Waiting is not easy.
That’s the title of one of my favorite children’s books and it could also easily be the banner over my life. The whole waiting deal is a real challenge.
Maybe that’s why author Mo Willems dedicated a whole book to it when he penned his 25 Elephant & Piggie books. This stellar series of early readers, complete with lovable characters, accessible vocabulary, and clever storylines, captivates all three of my kiddos, ages three to nine.
But, Elephant & Piggie aren’t just for kids. Even adults can’t put the books down. This past weekend, I read Waiting is Not Easy aloud to an audience of adults. I read the first half and then made them wait for the ending while I delivered a ten-minute message on the topic of waiting.
The book’s ending provides a powerful punch to what I’ve been learning on the topic, and it did not disappoint the crowd of talented writers, who also double as avid readers.
The (unintentional) biggest takeaway from my message – at least according to Twitter and Instagram – might have been this:
— Edie Melson (@EdieMelson) November 4, 2017
But one of the main lessons I passed along was that in our waiting, we can find a holy distraction, the story God writes in the wait.
I am in a massive season of waiting right now. So many significant things in a holding pattern. It’s easy to dwell on the when-wills and the why-not-yets.
I could waste the wait by just … waiting. Or I could look for a holy distraction, a God-centered, God-directed, God-authored story that can only be written while I “wait.”
Waiting is a chance to be on the lookout for the unexpected. Adventure. Growth. Friendship. Creativity. It’s a time to work with what you’ve got, not pine for what you don’t.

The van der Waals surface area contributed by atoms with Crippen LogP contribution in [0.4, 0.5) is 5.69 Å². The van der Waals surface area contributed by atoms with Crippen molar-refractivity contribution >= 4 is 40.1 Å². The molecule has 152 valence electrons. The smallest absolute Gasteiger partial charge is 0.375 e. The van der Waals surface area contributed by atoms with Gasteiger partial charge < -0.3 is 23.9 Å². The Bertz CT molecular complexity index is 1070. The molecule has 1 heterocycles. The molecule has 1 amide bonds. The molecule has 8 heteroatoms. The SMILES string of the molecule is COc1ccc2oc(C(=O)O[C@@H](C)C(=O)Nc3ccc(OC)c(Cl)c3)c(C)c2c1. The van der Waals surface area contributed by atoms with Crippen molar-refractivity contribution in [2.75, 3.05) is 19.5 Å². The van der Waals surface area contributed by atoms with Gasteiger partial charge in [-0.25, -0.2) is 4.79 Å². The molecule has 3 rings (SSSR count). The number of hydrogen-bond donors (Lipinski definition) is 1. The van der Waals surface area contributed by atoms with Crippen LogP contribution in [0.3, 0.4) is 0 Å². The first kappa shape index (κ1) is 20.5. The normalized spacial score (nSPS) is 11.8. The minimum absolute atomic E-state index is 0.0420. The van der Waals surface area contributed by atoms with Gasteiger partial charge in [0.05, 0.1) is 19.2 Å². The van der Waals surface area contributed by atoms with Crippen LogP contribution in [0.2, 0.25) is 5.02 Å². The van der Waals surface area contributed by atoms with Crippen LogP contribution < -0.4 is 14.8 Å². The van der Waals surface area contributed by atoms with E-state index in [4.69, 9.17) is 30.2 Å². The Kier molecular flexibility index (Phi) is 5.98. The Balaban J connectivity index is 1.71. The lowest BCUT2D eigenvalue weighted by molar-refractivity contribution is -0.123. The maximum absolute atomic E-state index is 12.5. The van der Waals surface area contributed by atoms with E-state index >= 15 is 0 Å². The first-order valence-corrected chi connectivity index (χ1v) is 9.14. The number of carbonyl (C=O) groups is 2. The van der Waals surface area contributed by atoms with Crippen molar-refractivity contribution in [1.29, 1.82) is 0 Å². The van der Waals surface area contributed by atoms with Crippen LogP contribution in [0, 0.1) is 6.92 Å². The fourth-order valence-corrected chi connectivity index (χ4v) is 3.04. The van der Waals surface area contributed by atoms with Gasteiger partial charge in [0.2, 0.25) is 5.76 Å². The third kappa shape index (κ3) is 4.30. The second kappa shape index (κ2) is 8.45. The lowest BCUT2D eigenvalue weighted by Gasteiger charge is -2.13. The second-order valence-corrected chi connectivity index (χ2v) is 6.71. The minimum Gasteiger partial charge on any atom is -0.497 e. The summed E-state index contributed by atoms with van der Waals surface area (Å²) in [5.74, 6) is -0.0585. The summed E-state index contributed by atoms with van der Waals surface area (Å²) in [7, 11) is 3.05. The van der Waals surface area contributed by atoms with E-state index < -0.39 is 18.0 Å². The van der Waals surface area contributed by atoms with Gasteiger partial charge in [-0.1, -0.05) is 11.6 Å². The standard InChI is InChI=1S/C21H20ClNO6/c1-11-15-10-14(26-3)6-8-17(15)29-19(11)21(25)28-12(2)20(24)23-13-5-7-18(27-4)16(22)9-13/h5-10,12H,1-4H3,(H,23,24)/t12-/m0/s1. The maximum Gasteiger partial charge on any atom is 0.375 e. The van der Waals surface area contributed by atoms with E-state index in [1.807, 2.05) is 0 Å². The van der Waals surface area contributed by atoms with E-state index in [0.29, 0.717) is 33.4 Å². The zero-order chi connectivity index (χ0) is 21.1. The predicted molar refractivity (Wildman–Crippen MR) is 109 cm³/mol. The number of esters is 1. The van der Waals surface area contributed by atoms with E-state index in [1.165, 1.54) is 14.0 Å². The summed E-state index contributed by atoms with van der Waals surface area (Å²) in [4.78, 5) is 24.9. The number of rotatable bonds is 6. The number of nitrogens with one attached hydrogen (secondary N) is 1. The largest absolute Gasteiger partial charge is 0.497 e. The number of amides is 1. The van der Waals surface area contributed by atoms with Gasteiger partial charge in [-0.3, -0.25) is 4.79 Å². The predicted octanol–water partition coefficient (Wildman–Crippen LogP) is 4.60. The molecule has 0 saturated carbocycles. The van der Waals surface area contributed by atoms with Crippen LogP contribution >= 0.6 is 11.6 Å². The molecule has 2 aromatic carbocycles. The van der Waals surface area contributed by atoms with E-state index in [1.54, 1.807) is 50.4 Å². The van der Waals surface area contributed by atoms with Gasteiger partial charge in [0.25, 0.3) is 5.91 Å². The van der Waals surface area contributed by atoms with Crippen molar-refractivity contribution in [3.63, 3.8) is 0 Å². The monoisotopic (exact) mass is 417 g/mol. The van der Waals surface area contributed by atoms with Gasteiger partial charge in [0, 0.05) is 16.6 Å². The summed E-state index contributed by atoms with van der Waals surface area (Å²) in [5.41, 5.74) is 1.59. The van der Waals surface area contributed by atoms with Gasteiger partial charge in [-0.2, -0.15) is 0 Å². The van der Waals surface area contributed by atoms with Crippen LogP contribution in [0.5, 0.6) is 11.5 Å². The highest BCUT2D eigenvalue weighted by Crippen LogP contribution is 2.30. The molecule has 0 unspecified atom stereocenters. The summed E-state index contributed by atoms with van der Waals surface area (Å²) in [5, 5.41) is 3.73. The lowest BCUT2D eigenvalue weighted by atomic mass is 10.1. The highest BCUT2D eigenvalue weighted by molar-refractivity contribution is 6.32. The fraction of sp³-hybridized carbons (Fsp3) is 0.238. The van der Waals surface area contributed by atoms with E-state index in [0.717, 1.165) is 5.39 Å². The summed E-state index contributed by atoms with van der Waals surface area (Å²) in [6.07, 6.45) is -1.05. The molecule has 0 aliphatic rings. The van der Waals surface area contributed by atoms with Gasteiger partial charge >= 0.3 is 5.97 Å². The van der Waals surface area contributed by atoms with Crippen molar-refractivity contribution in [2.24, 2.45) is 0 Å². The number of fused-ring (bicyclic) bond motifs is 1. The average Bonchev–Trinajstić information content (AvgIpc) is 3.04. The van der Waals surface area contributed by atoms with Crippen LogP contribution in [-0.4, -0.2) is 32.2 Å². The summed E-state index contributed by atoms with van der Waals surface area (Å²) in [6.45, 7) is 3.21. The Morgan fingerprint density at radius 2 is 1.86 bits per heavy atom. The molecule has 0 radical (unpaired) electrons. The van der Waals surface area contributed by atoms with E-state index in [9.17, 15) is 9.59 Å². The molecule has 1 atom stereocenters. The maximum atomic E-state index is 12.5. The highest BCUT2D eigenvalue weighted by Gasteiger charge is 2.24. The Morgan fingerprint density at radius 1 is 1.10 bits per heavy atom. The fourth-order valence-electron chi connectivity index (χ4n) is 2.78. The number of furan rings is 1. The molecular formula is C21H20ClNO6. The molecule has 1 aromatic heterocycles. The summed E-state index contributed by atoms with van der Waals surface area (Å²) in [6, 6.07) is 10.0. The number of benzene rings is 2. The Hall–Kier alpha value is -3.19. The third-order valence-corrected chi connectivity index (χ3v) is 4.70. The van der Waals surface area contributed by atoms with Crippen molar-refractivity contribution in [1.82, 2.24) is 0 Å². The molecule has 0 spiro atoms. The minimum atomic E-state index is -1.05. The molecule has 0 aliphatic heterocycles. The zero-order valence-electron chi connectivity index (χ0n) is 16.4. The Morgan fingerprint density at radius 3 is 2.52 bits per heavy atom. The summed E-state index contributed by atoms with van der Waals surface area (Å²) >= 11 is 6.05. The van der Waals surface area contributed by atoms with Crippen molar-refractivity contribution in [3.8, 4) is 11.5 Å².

As I was passing through Bloomington, Indiana, on my way back from the writer’s conference, I visited my brother’s church. The sermon was about generosity, not of money, but of heart. Generosity of time, energy, care. It was powerfully illustrated in this video:
Of course, I noticed the Waiting is Not Easy cameo (did you catch it?), having just read it to one hundred adults one day previous. It only connected my heart more to the story I was already drawn deeply into.
I feel compelled to pass this on, thinking someone, somewhere, might be in a season of waiting, for something, anything, and that God may lead you to a holy distraction like this, a generous investment in some child’s life in a way that may physically just take a few weeks or months, but impact a family for the rest of their lives.
Safe Families is all across the country. I discovered it exists right here in my own town, too.
I imagine each one of us could name a “wait” we are in at the moment. I wonder what holy distraction you might find if you looked for it.